Blue Is The Warmest Colour review

Here's some background. I'm a 19-year-old English Literature student, film-lover and cultural aficionado – so I am bang in the middle of Blue Is The Warmest Colour's target audience. And, I confess, predisposed to love this film.

BITWC is a French (I mean wine-swilling, progressive-political-protesting, slightly pretentious philosophy-talking-while-gratuitously-smoking-cigarettes French) love drama that follows Adèle, a 15-year-old girl from a working-class family, as she meets Emma, a blue-haired Fine Arts university student. They fall in love, and Adèle grows from a girl to a woman.

Importantly, BITWC is a full three-hours long. Immediately, this raises red flags – mainly, how in the blue blazes (sorry) will it manage to keep an audience hooked and caring for that amount of time? The answer comes in three parts: the storyline, the acting and the camerawork.

The film's first phase uses full-frame close-ups to drop you straight in to the world of Adèle. Whether she's eating, on the bus to school, staring dramatically into middle distance or gyrating in pleasure, she fills the entire screen – and it does draw you in, in an almost literal sense. Simple techniques work wonders to hook in a viewer. The backgrounds or settings only become even vaguely important in the second phase, where the camera zooms out to reflect wider interests and complications in Adele's life; now it's not just her girlfriend, it's her career, family and social class too, and it helps break the film into sizeable chunks.

However, the camera-trick only works if the storyline is good enough in the first place – what's the point in breaking up a terrible three hour storyline? Thing is, it's not a traditional storyline. This life of a teenage girl growing up, because of the running time, is a naturally paced progression. It's not rushed, instead it develops through slow changes and improvised dialogue. Sexual discovery, career worries, relationship drama, and towards the end, colleague drama is all there, displayed with a kitchen-sink sensibility. A lingering first glance can make all the difference.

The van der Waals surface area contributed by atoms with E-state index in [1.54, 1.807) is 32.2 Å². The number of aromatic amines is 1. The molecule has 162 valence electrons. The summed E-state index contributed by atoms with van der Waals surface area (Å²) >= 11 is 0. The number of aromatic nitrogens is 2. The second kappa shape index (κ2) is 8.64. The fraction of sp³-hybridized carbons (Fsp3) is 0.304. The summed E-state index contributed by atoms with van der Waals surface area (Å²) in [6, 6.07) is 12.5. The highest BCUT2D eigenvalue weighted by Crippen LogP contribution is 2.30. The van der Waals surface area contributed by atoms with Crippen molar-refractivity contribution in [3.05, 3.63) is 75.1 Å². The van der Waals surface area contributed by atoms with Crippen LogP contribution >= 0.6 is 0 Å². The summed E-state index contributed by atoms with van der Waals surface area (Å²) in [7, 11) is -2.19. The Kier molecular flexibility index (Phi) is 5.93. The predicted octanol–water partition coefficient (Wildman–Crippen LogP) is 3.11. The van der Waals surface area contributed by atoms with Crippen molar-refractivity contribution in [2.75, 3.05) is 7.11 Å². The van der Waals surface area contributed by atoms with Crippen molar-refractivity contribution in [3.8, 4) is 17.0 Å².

Thing is, the beauty of camera-trickery or slow-reveals of storyline are irrelevant if actors cannot make them emotionally resonant with audiences. Safe to say Seydoux (Emma) and Exarchopolous (Adèle) excel here. Initially sparking through furtive, sideways looks and winsome giggles, the developments in their relationship soon warrant powerful and encapsulating acting, and it covers all the bases. Their courtship? Real. The now infamous lesbian sex scenes? Real. Meeting the family scenes? Real. Relationship troubles? Heartbreakingly real. The highest praise you can give an actor is that they “disappear into their role”, and it happens twice in BITWC.

The flaws of the film are so outshone that they almost don't bear talking about. The constructed group scenes and reliance on partial stereotypes are accepted because of the monolithic strength of the story and central performances. Ultimately, Blue Is The Warmest colour is a near-total success in character drama, with something developed to say of love, the restrictions of social class and much more, while managing to keep you not only engaged, but entertained, for 180 minutes. Truly, an achievement of a film.

Blue Is The Warmest Colour at IMDb

Stuart O'Connor is the Managing Editor of Screenjabber, the movie review website he co-founded with Neil Davey far too many years ago. He likes all genres, as long as the film is good (although he does enjoy the occasional bad "guilty pleasure"), and drinks way too much coffee.

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